“Why shouldn’t we stop before going further, to see if we are getting real, sustained consumer benefits from these plans?”
In their formal protest filed at the PSC, NYSEG and RG&E cite numerous objections. Ratepayers, they say, “may be subject to a ‘bait and switch’ type offer.” After the two months expire, they add, customers risk being “effectively slammed” if the ESCO then hikes prices without any prior affirmative consent.
And the deal, they add, isn’t worth much. In their filing, NYSEG and RG&E claim that under PowerSwitch, the average total discount (on the commodity charge) for a typical residential customer (using 600 kWh per month) who enrolled in 2004 would have been approximately $5.75 ($2.86 per month). The savings would run about 1 percent on the total annual utility bill.
Also, the utilities argue that O&R’s plan violates the PSC’s Uniform Business Rules. That’s because the utility customers who opt for the plan don’t always deal directly with the ESCO when they sign up. At the time of enrollment, customers usually do not know all the eventual terms, conditions, rates and charges that will apply after the two-month honeymoon runs out. In short, NYSEG and RG&E find no evidence that O&R’s plans have produced “sustained benefits for customers.” They want the PSC to open an immediate investigation and defer approval of similar plans by other utilities. (See, Comments of NYSEG and RG&E, SAPA I.D. No. PSC-08-05-00008-P, NY PSC Case 05-M-0334, filed March 23, 2005.)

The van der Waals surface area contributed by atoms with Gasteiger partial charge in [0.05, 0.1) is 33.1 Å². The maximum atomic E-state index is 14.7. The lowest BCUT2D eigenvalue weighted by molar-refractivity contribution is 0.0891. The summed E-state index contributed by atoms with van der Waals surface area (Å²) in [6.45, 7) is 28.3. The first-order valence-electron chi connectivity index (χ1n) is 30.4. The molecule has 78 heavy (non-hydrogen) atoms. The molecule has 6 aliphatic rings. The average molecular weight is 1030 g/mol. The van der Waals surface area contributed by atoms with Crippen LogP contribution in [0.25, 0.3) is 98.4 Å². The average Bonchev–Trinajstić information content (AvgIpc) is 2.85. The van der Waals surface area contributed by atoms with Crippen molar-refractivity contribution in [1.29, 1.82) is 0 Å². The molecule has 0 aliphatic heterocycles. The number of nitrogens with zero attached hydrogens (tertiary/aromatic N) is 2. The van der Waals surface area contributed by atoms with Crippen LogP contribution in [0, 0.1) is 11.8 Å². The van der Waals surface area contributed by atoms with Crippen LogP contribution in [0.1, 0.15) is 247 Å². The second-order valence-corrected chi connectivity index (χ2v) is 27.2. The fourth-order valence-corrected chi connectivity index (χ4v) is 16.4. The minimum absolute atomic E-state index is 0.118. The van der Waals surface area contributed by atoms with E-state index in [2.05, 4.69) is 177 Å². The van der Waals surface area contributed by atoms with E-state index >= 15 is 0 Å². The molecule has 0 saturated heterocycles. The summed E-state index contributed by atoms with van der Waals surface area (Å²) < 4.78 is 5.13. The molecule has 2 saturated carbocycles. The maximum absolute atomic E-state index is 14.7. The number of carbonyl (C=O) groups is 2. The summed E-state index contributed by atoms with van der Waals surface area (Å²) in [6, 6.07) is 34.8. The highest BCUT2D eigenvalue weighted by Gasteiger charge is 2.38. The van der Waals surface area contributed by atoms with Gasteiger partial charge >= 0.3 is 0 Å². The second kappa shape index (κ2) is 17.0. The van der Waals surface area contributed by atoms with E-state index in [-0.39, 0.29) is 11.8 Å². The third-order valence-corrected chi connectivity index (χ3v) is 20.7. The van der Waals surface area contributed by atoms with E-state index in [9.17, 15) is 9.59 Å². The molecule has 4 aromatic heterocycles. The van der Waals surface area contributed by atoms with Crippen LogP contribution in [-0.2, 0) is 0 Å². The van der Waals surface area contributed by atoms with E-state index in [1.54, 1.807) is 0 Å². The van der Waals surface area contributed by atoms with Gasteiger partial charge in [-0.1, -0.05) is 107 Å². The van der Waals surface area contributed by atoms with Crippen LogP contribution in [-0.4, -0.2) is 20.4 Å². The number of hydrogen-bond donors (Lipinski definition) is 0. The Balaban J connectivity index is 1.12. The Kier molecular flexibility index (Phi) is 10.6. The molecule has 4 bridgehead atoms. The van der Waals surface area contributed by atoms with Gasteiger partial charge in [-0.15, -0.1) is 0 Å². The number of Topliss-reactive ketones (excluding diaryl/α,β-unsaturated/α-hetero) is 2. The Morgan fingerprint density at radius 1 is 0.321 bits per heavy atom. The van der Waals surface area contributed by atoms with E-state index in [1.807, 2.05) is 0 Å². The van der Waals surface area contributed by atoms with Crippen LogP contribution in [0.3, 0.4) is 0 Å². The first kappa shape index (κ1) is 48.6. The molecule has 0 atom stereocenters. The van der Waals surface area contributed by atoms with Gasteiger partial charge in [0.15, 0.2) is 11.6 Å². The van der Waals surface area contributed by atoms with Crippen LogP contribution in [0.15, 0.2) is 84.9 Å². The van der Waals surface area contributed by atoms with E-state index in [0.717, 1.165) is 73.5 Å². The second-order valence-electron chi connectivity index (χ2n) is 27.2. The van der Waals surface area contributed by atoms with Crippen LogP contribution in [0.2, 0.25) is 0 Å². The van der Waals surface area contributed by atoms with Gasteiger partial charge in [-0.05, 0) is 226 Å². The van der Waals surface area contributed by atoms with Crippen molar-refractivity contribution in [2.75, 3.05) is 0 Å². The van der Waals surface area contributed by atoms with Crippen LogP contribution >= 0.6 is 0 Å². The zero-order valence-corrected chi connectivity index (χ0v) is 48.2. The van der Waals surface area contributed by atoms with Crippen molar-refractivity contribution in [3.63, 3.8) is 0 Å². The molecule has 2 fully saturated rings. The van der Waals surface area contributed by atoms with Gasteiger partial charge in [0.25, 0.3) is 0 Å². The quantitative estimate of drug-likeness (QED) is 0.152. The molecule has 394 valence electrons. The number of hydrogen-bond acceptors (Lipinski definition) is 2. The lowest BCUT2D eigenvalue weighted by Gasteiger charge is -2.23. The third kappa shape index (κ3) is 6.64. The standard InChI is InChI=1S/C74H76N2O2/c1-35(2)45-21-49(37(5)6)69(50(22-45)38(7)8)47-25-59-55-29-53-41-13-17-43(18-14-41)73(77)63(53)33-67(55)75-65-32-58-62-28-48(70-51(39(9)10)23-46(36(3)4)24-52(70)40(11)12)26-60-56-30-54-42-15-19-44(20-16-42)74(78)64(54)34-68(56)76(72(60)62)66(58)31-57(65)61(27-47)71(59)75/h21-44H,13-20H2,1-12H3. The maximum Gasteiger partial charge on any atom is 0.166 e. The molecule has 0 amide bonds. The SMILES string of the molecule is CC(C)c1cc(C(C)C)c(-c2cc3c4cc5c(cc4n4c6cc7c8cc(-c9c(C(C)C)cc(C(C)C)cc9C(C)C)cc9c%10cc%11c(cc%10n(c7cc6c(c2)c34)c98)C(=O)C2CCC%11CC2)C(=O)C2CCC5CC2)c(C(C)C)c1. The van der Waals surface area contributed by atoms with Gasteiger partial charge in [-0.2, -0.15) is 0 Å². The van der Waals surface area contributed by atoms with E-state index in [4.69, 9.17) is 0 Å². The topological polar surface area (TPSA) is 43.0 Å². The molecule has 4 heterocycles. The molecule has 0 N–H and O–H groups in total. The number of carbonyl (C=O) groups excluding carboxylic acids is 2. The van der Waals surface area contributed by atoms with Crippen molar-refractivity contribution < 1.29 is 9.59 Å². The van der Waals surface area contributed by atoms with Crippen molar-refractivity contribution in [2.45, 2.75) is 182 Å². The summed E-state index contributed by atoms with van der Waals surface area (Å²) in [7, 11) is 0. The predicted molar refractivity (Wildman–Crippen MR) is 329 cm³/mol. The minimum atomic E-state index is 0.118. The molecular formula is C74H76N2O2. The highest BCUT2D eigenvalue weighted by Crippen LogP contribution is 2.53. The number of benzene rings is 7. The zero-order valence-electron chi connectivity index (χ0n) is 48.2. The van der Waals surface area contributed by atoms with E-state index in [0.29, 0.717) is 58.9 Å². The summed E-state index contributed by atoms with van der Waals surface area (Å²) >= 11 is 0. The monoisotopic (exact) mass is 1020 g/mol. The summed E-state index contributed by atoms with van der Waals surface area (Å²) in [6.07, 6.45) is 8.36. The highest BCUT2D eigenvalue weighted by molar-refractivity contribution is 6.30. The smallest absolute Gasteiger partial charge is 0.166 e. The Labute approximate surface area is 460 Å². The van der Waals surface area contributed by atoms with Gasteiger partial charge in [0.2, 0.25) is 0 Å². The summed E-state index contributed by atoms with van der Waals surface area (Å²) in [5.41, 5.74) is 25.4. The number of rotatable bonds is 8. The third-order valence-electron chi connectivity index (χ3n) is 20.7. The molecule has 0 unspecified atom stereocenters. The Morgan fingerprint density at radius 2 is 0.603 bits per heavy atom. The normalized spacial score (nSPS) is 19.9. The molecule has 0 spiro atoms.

Even AARP has entered the fray. Joining with PULP, the pro-consumer Public Utility Law Project, based in Albany, the American Association of Retired Persons warns that older ratepayers “are particularly vulnerable” to rapid energy price hikes, since they devote a higher percentage of spending to residential heating and cooling.
Programs like PowerSwitch, they say, demand “a close look” to assure that consumers have “the information they need to protect themselves.”
PULP Director Gerald Norlander argues that PSC approval might even raise “possible antitrust violations” by encouraging ESCOs collectively to offer the same 7 percent discount, never greater, and always to discontinue their discounts after two months, when they might have decided otherwise, absent the PSC-sponsored program.
Crocodiles and Daggers
As you might expect, the marketers have had a field day. “Crocodile tears,” writes Usher Fogel, counsel for MAPSI, the Mid-Atlantic Power Supply Association, and the Small customer Marketer Coalition. Any suggestion that the state should regulate ESCO energy prices, writes Fogel, would “strike a dagger into the heart” of retail choice. (Comments filed Apr. 5, 2005.)
In its landmark policy statement from last year, setting a new vision for retail choice, the PSC termed O&R’s antecedent Switch-and-Save plan “the most successful model yet tried” for moving utility customers to private energy retailers. (See, Case 00-M-0504, Aug. 25, 2004, 235 PUR4th 225, at pp. 235-36, 277.)